Wednesday, May 21, 2014

Disarming suspicious PDF files on Apple Mac

You can't be too careful these days when browsing the Internet. I tend to read a lot of documents in PDF, often emailed to me as attachments or downloaded directly from the net. Even if the document comes from a trusted source, I tend to run in through Didier Stevens's pdfid tool with -d for disarm argument. script is written in Python and disables the automatic actions and scripts in PDF. You can read a brief explanation about how it works here.

Most of the time I am online on my beloved MacBook Air. Running the script in command line in the middle of something can be disruptive.  To deal with this, I used Platypus tool (freeware) to quickly create an app, that simply sits on my desktop. When I get a PDF file, I just drag and drop it into this app, which I called PDFdisarm. The app is nothing but script GUI wrapper. A few seconds later it spits out a new version of the PDF file to the same location as the original. It adds ".disarmed.pdf" to the new PDF version. If you on Mac, you can simply download this app from here or make one for yourself.  MD5 [ = 028f76abce5b6ea6f0425b34ebab9dd2]

Here are the instructions.

First, you need to download Platypus and the latest script. Open Platypus, then name your app, choose one of the default icons or use your own. Select Script Type as Python. Select Script Path and navigate to your saved script. Click Args button and add "-d" as Argument for Script.  Output can be Droplet or you can choose Progress Bar if you like. Secure bundled script is really optional.

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Make sure to add '-d' argument for the script, not for Python interpreter!

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Use Accept dropped items option to make sure you can drop files into your new app. You can specify the type of files to accept by entering pdf and removing default * symbol.

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Click Apply and Create. If you followed these instructions, you should now have a useful app at your disposal. Don't forget to visit Didier Stevens's blog and say thanks for his great work.

Saturday, May 10, 2014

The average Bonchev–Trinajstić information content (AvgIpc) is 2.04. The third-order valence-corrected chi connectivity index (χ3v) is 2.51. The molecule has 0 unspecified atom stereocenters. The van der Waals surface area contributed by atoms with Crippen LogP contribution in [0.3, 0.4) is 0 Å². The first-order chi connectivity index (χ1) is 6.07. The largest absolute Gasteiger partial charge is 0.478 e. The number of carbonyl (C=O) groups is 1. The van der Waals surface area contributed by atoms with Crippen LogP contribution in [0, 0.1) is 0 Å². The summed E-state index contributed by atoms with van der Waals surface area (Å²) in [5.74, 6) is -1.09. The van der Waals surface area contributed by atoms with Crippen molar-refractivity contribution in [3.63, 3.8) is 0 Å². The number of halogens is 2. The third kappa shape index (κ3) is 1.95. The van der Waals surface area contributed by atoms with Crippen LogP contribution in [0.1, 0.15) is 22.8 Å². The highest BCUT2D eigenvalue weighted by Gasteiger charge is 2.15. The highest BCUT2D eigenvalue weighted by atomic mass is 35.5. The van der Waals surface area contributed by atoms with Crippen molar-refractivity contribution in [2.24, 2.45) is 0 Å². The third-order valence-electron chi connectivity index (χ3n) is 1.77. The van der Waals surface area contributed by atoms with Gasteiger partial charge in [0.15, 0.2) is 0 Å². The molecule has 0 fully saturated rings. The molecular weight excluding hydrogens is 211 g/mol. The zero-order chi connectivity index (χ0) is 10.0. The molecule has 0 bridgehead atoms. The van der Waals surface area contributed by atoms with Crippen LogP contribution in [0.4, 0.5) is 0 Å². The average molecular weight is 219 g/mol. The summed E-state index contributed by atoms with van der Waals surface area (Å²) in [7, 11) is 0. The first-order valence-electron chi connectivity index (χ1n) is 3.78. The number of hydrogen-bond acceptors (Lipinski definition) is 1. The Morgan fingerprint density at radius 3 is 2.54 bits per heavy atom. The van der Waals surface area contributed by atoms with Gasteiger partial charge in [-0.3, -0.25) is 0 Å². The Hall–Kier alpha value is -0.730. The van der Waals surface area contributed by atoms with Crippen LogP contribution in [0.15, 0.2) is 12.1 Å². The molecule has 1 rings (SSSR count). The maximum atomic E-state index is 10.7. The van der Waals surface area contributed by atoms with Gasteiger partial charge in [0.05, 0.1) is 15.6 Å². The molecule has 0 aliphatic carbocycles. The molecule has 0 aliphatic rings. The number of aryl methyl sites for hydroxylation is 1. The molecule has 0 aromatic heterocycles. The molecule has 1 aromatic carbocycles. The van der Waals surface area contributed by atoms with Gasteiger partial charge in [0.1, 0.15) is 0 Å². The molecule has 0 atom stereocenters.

Distributed Processing Notes

I tested distributed case processing and password cracking today by adding Amazon EC2 instances to the local processing resources. Purpose - tmp improve processing (& decryption) speed with security and budget in mind. I used Amazon "compute optimised" instances "c3.8xlarge", each with 32 Virtual CPU; 60GB RAM; 2 x 320 (SSD) and 10 Gigabit Network. "c3.8xlarge" instance costs around $3 USD per hour. My Internet link was a bottleneck, because it only supports 15.62 Mbps (15615 kbps). I used 'soon to be decommissioned' Free LogMeIN service, participating nodes were setup as "MESH" Network. Free account only supports up to five nodes in Mesh network.

In order to use LogMeIN Hamachi, it must be installed on each computer. Windows Server 2008 OS had issues with failing to connect to tunnelling engine, so to save time Windows Server 2003 OS was used instead. No problems encountered with installing and connecting the instances to the Mesh. Perhaps Windows Server 2008 R2 or later OS would also work without too much tinkering. I called my network "Passware", but had to use network ID instead to connect each instance.

Firstly, Passware Password Recovery Kit Forensic was used to decrypt SAM + System registry files. The tool has its own integration with Amazon Cloud, however I always had connectivity issues with it. Additionally,  the purpose of this exercise was to make sure no data is transferred between the local network and external resources in a clear.

After the 1st EC2 instance was connected to the local workstation running Passware, I saw a significant improvement in speed compared to two (1CPU) local workstations at brute-forcing NTLM hashes.

When three remaining EC2 instances were connected, each added 153 000 000 pwd/sec to the pool.

AccessData Password Recovery Toolkit (PRTK), oclHashcat v1.20 and ElcomSoft Distributed Password Recovery, all produced decent results. I would be even more happier if I could make the new EC2 NVIDIA GRID GPU driver to work.

Distributed processing of evidence with X-Ways Forensics, NUIX and Forensic Toolkit (FTK) also produced some good results, however I would not call these tests scientific :-). 

X-Ways Forensics calls the process "Distributed Volume Snapshot Refinement". It splits  the task of processing different evidence objects of the same case between multiple computers, that must live on the same network to be able to process the evidence at the same time. 

NUIX is a completely deferent beast, it is the fastest evidence processing solution I ever worked with. My network has quickly became a bottleneck with NUIX, which was expected. 

Setting up FTK distributed processing engine took me some time ( configuring shares, DB connectivity etc.). Processing of 50 Gb E01 image was completed about 30% faster compared to a stand-alone machine.

Several Amazon EC2 instances provide 10 Gigabit Network option, which is more than enough for distributed processing. With faster internet connection at the lab it makes sense to use Amazon EC2 resources when time is limited or demand for these resources is higher then usual. Configuration time is relatively short, CPU overhead (due to encryption) is only slightly noticeable and Security should not be the issue with VPN tunnel established between all processing nodes. 

Monday, May 5, 2014

InfoSec To-Do list

Chief InfoSec Officer's (CISO) To-Do list as mentioned by E. Cole.